Agencies

[Federal Register Volume 80, Number 199 (Thursday, October 15, 2015)]
[Notices]
[Pages 62032-62044]
From the Federal Register Online via the Government Publishing Office [www.gpo.gov]
[FR Doc No: 2015-26226]


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DEPARTMENT OF COMMERCE

National Oceanic and Atmospheric Administration

RIN 0648-XE057


Takes of Marine Mammals Incidental to Specified Activities; 
Taking Marine Mammals Incidental to a Pier Replacement Project

AGENCY: National Marine Fisheries Service (NMFS), National Oceanic and 
Atmospheric Administration (NOAA), Commerce.

ACTION: Notice; issuance of an incidental harassment authorization.

-----------------------------------------------------------------------

SUMMARY: In accordance with the regulations implementing the Marine 
Mammal Protection Act (MMPA) as amended, notification is hereby given 
that we have issued an incidental harassment authorization (IHA) to the 
U.S. Navy (Navy) to incidentally harass, by Level B harassment only, 
marine mammals during construction activities associated with a pier 
replacement project at Naval Base Point Loma, San Diego, CA.

DATES: This authorization is effective from October 8, 2015, through 
October 7, 2016.

FOR FURTHER INFORMATION CONTACT: Ben Laws, Office of Protected 
Resources, NMFS, (301) 427-8401.

SUPPLEMENTARY INFORMATION:

Availability

    An electronic copy of the Navy's application and supporting 
documents, as well as a list of the references cited in this document, 
may be obtained by visiting the Internet at: www.nmfs.noaa.gov/pr/permits/incidental/construction.htm. In case of problems accessing 
these documents, please call the contact listed above.

Background

    Sections 101(a)(5)(A) and (D) of the MMPA (16 U.S.C. 1361 et seq.) 
direct the Secretary of Commerce to allow, upon request, the 
incidental, but not intentional, taking of small numbers of marine 
mammals by U.S. citizens who engage in a specified activity (other than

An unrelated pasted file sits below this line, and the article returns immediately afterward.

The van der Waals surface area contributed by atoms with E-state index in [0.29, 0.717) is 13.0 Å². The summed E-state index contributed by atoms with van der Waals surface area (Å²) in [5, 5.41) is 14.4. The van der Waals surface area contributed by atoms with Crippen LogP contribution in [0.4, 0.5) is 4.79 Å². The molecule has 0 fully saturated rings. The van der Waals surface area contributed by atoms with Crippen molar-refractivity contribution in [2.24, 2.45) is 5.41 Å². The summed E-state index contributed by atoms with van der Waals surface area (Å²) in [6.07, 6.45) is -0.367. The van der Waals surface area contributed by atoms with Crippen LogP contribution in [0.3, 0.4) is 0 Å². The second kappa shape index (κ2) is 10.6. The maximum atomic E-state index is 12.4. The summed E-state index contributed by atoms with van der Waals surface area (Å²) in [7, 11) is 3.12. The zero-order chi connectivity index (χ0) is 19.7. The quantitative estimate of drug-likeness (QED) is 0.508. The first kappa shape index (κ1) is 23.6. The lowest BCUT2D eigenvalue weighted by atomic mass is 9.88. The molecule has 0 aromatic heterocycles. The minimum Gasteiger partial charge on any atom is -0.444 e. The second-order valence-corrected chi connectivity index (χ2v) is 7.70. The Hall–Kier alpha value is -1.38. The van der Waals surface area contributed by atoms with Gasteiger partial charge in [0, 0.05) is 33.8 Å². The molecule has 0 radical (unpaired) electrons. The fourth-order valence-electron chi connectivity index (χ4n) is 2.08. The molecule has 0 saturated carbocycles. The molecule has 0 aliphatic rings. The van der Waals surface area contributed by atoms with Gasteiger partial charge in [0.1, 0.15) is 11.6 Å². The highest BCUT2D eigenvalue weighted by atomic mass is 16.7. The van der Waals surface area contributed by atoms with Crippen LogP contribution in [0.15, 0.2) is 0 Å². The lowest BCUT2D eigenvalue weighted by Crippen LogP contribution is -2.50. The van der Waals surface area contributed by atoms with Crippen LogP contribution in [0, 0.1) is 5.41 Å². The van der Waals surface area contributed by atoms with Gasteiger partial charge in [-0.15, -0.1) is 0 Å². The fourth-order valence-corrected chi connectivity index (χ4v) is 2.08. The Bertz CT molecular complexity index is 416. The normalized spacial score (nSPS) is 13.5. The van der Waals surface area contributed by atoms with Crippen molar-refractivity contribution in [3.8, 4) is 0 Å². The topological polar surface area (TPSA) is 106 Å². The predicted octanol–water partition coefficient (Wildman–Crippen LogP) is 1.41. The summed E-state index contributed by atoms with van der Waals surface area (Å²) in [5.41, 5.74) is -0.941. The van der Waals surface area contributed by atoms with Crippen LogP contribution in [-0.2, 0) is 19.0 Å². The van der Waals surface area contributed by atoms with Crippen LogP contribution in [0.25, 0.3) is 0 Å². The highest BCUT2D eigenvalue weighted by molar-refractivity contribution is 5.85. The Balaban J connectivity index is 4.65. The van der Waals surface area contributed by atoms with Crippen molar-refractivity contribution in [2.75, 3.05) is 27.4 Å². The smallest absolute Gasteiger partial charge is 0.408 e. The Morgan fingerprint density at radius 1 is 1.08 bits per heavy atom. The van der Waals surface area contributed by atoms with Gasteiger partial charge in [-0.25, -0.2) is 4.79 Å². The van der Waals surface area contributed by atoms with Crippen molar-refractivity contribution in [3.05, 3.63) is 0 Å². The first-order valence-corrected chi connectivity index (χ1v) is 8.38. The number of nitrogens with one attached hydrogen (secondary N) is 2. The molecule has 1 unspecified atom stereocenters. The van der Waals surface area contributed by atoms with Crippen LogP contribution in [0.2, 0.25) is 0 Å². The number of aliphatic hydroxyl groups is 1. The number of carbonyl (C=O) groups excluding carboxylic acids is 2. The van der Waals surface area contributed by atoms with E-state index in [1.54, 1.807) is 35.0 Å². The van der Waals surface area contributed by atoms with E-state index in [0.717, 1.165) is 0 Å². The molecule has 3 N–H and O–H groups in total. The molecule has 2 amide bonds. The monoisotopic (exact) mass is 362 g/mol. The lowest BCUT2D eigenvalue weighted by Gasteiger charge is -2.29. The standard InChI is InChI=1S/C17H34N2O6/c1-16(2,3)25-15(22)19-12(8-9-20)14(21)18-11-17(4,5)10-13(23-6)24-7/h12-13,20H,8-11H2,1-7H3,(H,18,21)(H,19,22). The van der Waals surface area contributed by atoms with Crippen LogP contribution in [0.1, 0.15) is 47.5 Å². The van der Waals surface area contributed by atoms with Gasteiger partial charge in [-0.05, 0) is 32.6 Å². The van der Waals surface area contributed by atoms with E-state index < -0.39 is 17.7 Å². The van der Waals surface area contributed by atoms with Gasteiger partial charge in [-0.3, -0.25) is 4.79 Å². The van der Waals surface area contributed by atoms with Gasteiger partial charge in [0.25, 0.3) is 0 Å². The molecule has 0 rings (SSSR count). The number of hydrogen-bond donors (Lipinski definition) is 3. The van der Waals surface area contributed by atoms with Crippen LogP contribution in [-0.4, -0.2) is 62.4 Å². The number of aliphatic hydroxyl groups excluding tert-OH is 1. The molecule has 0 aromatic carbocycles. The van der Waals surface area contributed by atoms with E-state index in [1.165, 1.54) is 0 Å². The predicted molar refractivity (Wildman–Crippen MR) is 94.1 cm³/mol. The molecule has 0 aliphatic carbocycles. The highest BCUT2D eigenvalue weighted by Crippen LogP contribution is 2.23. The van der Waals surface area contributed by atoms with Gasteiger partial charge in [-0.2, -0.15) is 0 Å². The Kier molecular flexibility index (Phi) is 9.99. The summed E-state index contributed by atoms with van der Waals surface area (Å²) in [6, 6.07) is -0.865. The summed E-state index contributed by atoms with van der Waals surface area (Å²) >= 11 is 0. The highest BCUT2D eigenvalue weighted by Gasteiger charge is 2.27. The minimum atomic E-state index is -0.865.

commercial fishing) within a specified geographical region if certain 
findings are made and either regulations are issued or, if the taking 
is limited to harassment, a notice of a proposed authorization is 
provided to the public for review.
    Authorization for incidental takings shall be granted if NMFS finds 
that the taking will have a negligible impact on the species or 
stock(s), will not have an unmitigable adverse impact on the 
availability of the species or stock(s) for subsistence uses (where 
relevant), and if the permissible methods of taking and requirements 
pertaining to the mitigation, monitoring and reporting of such takings 
are set forth. NMFS has defined ``negligible impact'' in 50 CFR 216.103 
as ``. . . an impact resulting from the specified activity that cannot 
be reasonably expected to, and is not reasonably likely to, adversely 
affect the species or stock through effects on annual rates of 
recruitment or survival.''
    Section 101(a)(5)(D) of the MMPA established an expedited process 
by which citizens of the U.S. can apply for an authorization to 
incidentally take small numbers of marine mammals by harassment. 
Section 101(a)(5)(D) establishes a 45-day time limit for NMFS review of 
an application followed by a 30-day public notice and comment period on 
any proposed authorizations for the incidental harassment of marine 
mammals. Within 45 days of the close of the comment period, NMFS must 
either issue or deny the authorization. Except with respect to certain 
activities not pertinent here, the MMPA defines ``harassment'' as ``any 
act of pursuit, torment, or annoyance which (i) has the potential to 
injure a marine mammal or marine mammal stock in the wild [Level A 
harassment]; or (ii) has the potential to disturb a marine mammal or 
marine mammal stock in the wild by causing disruption of behavioral 
patterns, including, but not limited to, migration, breathing, nursing, 
breeding, feeding, or sheltering [Level B harassment].''

Summary of Request

    On June 12, 2015, we received a request from the Navy for 
authorization to take marine mammals incidental to pile installation 
and removal associated with a pier replacement project in San Diego Bay 
at Naval Base Point Loma in San Diego, CA (NBPL). The Navy also 
submitted a separate monitoring plan and draft monitoring report 
pursuant to requirements of the previous IHA. The Navy submitted 
revised versions of the request on July 3 and July 26, 2015, a revised 
version of the monitoring plan on July 21, 2015, and a revised 
monitoring report on July 29, 2015. These documents were deemed 
adequate and complete. The pier replacement project is planned to occur 
over four years; this IHA covers only the third year of work and is